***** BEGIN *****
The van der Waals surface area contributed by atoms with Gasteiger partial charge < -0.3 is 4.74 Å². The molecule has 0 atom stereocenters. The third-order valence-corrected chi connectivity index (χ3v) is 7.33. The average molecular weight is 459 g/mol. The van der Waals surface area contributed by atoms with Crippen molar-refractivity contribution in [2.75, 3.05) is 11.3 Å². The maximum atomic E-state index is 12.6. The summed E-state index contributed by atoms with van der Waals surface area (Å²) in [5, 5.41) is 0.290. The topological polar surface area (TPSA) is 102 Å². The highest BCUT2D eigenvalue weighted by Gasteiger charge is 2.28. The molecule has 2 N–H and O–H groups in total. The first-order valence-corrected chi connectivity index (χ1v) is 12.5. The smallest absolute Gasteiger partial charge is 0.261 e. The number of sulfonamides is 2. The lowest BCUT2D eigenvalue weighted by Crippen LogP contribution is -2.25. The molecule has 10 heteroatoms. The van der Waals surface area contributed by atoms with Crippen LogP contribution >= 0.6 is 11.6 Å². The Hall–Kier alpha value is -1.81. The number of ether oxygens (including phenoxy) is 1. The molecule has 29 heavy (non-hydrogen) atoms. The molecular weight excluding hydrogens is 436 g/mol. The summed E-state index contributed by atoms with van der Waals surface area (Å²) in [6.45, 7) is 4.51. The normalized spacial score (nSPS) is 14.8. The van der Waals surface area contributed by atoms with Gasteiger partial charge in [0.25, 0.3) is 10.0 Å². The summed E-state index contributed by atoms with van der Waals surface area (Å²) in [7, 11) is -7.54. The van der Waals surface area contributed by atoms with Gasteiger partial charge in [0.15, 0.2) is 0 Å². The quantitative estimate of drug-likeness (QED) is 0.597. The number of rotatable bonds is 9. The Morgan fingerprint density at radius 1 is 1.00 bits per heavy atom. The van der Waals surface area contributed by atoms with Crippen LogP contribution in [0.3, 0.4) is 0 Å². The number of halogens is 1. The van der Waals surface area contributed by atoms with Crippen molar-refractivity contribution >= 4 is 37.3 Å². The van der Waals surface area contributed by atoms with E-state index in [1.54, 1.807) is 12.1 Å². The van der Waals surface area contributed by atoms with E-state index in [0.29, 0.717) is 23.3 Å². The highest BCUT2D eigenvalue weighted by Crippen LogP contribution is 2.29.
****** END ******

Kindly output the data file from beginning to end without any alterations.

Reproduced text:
The van der Waals surface area contributed by atoms with Gasteiger partial charge < -0.3 is 4.74 Å². The molecule has 0 atom stereocenters. The third-order valence-corrected chi connectivity index (χ3v) is 7.33. The average molecular weight is 459 g/mol. The van der Waals surface area contributed by atoms with Crippen molar-refractivity contribution in [2.75, 3.05) is 11.3 Å². The maximum atomic E-state index is 12.6. The summed E-state index contributed by atoms with van der Waals surface area (Å²) in [5, 5.41) is 0.290. The topological polar surface area (TPSA) is 102 Å². The highest BCUT2D eigenvalue weighted by Gasteiger charge is 2.28. The molecule has 2 N–H and O–H groups in total. The first-order valence-corrected chi connectivity index (χ1v) is 12.5. The smallest absolute Gasteiger partial charge is 0.261 e. The number of sulfonamides is 2. The lowest BCUT2D eigenvalue weighted by Crippen LogP contribution is -2.25. The molecule has 10 heteroatoms. The van der Waals surface area contributed by atoms with Crippen LogP contribution >= 0.6 is 11.6 Å². The Hall–Kier alpha value is -1.81. The number of ether oxygens (including phenoxy) is 1. The molecule has 29 heavy (non-hydrogen) atoms. The molecular weight excluding hydrogens is 436 g/mol. The summed E-state index contributed by atoms with van der Waals surface area (Å²) in [6.45, 7) is 4.51. The normalized spacial score (nSPS) is 14.8. The van der Waals surface area contributed by atoms with Gasteiger partial charge in [0.25, 0.3) is 10.0 Å². The summed E-state index contributed by atoms with van der Waals surface area (Å²) in [7, 11) is -7.54. The van der Waals surface area contributed by atoms with Gasteiger partial charge in [0.15, 0.2) is 0 Å². The quantitative estimate of drug-likeness (QED) is 0.597. The number of rotatable bonds is 9. The Morgan fingerprint density at radius 1 is 1.00 bits per heavy atom. The van der Waals surface area contributed by atoms with Crippen LogP contribution in [0.3, 0.4) is 0 Å². The number of halogens is 1. The van der Waals surface area contributed by atoms with Crippen molar-refractivity contribution >= 4 is 37.3 Å². The van der Waals surface area contributed by atoms with E-state index in [1.54, 1.807) is 12.1 Å². The van der Waals surface area contributed by atoms with E-state index in [0.29, 0.717) is 23.3 Å². The highest BCUT2D eigenvalue weighted by Crippen LogP contribution is 2.29.